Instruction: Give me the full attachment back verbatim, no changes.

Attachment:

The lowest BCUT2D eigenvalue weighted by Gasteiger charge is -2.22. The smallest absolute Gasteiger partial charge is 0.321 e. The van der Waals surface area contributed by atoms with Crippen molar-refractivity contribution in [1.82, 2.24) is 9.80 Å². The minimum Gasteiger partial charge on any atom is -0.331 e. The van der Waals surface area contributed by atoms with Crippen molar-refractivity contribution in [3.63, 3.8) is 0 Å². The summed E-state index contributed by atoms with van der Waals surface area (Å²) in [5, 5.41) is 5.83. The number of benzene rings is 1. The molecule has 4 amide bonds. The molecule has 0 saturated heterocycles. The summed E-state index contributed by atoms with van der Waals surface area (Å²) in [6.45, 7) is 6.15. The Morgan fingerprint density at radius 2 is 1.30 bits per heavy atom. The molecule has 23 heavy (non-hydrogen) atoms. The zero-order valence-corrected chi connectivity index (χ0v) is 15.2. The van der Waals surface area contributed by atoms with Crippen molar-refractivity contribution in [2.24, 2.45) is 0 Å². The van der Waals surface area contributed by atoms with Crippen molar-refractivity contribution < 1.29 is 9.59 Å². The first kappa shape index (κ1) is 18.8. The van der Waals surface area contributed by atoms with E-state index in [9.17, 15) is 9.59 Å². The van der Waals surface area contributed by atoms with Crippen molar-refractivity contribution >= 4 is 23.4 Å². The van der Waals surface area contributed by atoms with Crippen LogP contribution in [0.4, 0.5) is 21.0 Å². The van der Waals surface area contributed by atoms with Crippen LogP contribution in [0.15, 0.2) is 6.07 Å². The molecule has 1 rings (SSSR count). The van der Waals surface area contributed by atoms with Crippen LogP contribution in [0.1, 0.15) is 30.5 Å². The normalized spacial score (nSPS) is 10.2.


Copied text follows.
The lowest BCUT2D eigenvalue weighted by Gasteiger charge is -2.22. The smallest absolute Gasteiger partial charge is 0.321 e. The van der Waals surface area contributed by atoms with Crippen molar-refractivity contribution in [1.82, 2.24) is 9.80 Å². The minimum Gasteiger partial charge on any atom is -0.331 e. The van der Waals surface area contributed by atoms with Crippen molar-refractivity contribution in [3.63, 3.8) is 0 Å². The summed E-state index contributed by atoms with van der Waals surface area (Å²) in [5, 5.41) is 5.83. The number of benzene rings is 1. The molecule has 4 amide bonds. The molecule has 0 saturated heterocycles. The summed E-state index contributed by atoms with van der Waals surface area (Å²) in [6.45, 7) is 6.15. The Morgan fingerprint density at radius 2 is 1.30 bits per heavy atom. The molecule has 23 heavy (non-hydrogen) atoms. The zero-order valence-corrected chi connectivity index (χ0v) is 15.2. The van der Waals surface area contributed by atoms with Crippen molar-refractivity contribution in [2.24, 2.45) is 0 Å². The van der Waals surface area contributed by atoms with Crippen molar-refractivity contribution < 1.29 is 9.59 Å². The first kappa shape index (κ1) is 18.8. The van der Waals surface area contributed by atoms with E-state index in [9.17, 15) is 9.59 Å². The van der Waals surface area contributed by atoms with Crippen molar-refractivity contribution >= 4 is 23.4 Å². The van der Waals surface area contributed by atoms with Crippen LogP contribution in [0.4, 0.5) is 21.0 Å². The van der Waals surface area contributed by atoms with Crippen LogP contribution in [0.15, 0.2) is 6.07 Å². The molecule has 1 rings (SSSR count). The van der Waals surface area contributed by atoms with Crippen LogP contribution in [0.1, 0.15) is 30.5 Å². The normalized spacial score (nSPS) is 10.2.